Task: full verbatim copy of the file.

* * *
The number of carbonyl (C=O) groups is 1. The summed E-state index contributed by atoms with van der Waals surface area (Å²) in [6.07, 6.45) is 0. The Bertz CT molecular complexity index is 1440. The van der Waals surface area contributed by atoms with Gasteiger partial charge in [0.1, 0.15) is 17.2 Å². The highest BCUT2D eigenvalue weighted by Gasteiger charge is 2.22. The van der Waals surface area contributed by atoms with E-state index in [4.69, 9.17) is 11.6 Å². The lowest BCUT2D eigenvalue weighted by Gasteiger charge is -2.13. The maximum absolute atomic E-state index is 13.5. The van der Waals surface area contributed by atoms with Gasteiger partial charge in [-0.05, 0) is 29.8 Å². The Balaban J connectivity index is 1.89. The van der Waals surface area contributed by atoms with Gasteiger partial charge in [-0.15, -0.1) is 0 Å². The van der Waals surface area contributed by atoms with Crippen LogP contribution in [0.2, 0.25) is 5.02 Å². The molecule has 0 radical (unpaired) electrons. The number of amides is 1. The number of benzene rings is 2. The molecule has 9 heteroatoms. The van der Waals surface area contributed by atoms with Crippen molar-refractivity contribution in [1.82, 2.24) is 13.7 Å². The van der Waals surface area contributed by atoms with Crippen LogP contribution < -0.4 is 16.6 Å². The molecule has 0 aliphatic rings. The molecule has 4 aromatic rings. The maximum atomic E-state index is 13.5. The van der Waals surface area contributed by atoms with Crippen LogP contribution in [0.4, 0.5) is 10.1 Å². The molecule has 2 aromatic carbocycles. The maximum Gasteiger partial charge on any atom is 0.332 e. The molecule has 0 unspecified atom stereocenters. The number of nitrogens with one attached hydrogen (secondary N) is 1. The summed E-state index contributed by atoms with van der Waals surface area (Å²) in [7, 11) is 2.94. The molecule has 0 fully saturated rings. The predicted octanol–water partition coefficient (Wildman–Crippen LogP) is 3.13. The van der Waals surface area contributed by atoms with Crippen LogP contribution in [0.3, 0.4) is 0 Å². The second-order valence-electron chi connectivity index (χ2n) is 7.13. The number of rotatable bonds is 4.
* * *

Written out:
The number of carbonyl (C=O) groups is 1. The summed E-state index contributed by atoms with van der Waals surface area (Å²) in [6.07, 6.45) is 0. The Bertz CT molecular complexity index is 1440. The van der Waals surface area contributed by atoms with Gasteiger partial charge in [0.1, 0.15) is 17.2 Å². The highest BCUT2D eigenvalue weighted by Gasteiger charge is 2.22. The van der Waals surface area contributed by atoms with E-state index in [4.69, 9.17) is 11.6 Å². The lowest BCUT2D eigenvalue weighted by Gasteiger charge is -2.13. The maximum absolute atomic E-state index is 13.5. The van der Waals surface area contributed by atoms with Gasteiger partial charge in [-0.05, 0) is 29.8 Å². The Balaban J connectivity index is 1.89. The van der Waals surface area contributed by atoms with Gasteiger partial charge in [-0.15, -0.1) is 0 Å². The van der Waals surface area contributed by atoms with Crippen LogP contribution in [0.2, 0.25) is 5.02 Å². The molecule has 0 radical (unpaired) electrons. The number of amides is 1. The number of benzene rings is 2. The molecule has 9 heteroatoms. The van der Waals surface area contributed by atoms with Crippen molar-refractivity contribution in [1.82, 2.24) is 13.7 Å². The van der Waals surface area contributed by atoms with Crippen LogP contribution < -0.4 is 16.6 Å². The molecule has 0 aliphatic rings. The molecule has 4 aromatic rings. The maximum atomic E-state index is 13.5. The van der Waals surface area contributed by atoms with Crippen LogP contribution in [0.4, 0.5) is 10.1 Å². The molecule has 2 aromatic carbocycles. The maximum Gasteiger partial charge on any atom is 0.332 e. The molecule has 0 unspecified atom stereocenters. The number of nitrogens with one attached hydrogen (secondary N) is 1. The summed E-state index contributed by atoms with van der Waals surface area (Å²) in [7, 11) is 2.94. The molecule has 0 fully saturated rings. The predicted octanol–water partition coefficient (Wildman–Crippen LogP) is 3.13. The van der Waals surface area contributed by atoms with Crippen LogP contribution in [0.3, 0.4) is 0 Å². The second-order valence-electron chi connectivity index (χ2n) is 7.13. The number of rotatable bonds is 4.